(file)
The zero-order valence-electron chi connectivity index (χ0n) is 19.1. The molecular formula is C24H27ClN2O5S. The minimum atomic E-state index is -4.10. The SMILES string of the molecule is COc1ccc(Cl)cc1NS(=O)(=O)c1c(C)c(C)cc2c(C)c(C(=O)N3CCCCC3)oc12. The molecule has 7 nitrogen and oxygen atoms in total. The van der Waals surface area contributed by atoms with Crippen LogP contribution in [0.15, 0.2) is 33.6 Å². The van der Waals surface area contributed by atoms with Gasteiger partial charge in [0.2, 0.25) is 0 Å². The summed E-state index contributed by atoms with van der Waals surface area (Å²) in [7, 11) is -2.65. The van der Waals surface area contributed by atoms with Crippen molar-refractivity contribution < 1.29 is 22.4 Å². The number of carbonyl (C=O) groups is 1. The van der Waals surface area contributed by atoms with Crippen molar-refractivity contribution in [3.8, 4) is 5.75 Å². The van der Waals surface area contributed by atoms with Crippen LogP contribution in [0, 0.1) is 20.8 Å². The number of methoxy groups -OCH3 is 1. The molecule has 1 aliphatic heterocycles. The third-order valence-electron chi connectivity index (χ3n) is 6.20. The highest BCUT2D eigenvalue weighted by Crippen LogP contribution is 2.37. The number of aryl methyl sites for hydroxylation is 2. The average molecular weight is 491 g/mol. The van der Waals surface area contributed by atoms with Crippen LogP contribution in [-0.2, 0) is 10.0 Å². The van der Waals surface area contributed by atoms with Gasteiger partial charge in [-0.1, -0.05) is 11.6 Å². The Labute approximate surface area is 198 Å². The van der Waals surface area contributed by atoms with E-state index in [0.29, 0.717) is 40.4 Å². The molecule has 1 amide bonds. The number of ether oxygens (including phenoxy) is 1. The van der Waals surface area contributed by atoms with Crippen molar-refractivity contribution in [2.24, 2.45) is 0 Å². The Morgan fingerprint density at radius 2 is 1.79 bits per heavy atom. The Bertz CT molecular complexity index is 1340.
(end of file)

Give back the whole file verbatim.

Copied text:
The zero-order valence-electron chi connectivity index (χ0n) is 19.1. The molecular formula is C24H27ClN2O5S. The minimum atomic E-state index is -4.10. The SMILES string of the molecule is COc1ccc(Cl)cc1NS(=O)(=O)c1c(C)c(C)cc2c(C)c(C(=O)N3CCCCC3)oc12. The molecule has 7 nitrogen and oxygen atoms in total. The van der Waals surface area contributed by atoms with Crippen LogP contribution in [0.15, 0.2) is 33.6 Å². The van der Waals surface area contributed by atoms with Gasteiger partial charge in [0.2, 0.25) is 0 Å². The summed E-state index contributed by atoms with van der Waals surface area (Å²) in [7, 11) is -2.65. The van der Waals surface area contributed by atoms with Crippen molar-refractivity contribution < 1.29 is 22.4 Å². The number of carbonyl (C=O) groups is 1. The van der Waals surface area contributed by atoms with Crippen molar-refractivity contribution in [3.8, 4) is 5.75 Å². The van der Waals surface area contributed by atoms with Crippen LogP contribution in [0, 0.1) is 20.8 Å². The number of methoxy groups -OCH3 is 1. The molecule has 1 aliphatic heterocycles. The third-order valence-electron chi connectivity index (χ3n) is 6.20. The highest BCUT2D eigenvalue weighted by Crippen LogP contribution is 2.37. The number of aryl methyl sites for hydroxylation is 2. The average molecular weight is 491 g/mol. The van der Waals surface area contributed by atoms with Crippen LogP contribution in [-0.2, 0) is 10.0 Å². The van der Waals surface area contributed by atoms with Gasteiger partial charge in [-0.1, -0.05) is 11.6 Å². The Labute approximate surface area is 198 Å². The van der Waals surface area contributed by atoms with E-state index in [0.29, 0.717) is 40.4 Å². The molecule has 1 amide bonds. The number of ether oxygens (including phenoxy) is 1. The van der Waals surface area contributed by atoms with Crippen molar-refractivity contribution in [2.24, 2.45) is 0 Å². The Morgan fingerprint density at radius 2 is 1.79 bits per heavy atom. The Bertz CT molecular complexity index is 1340.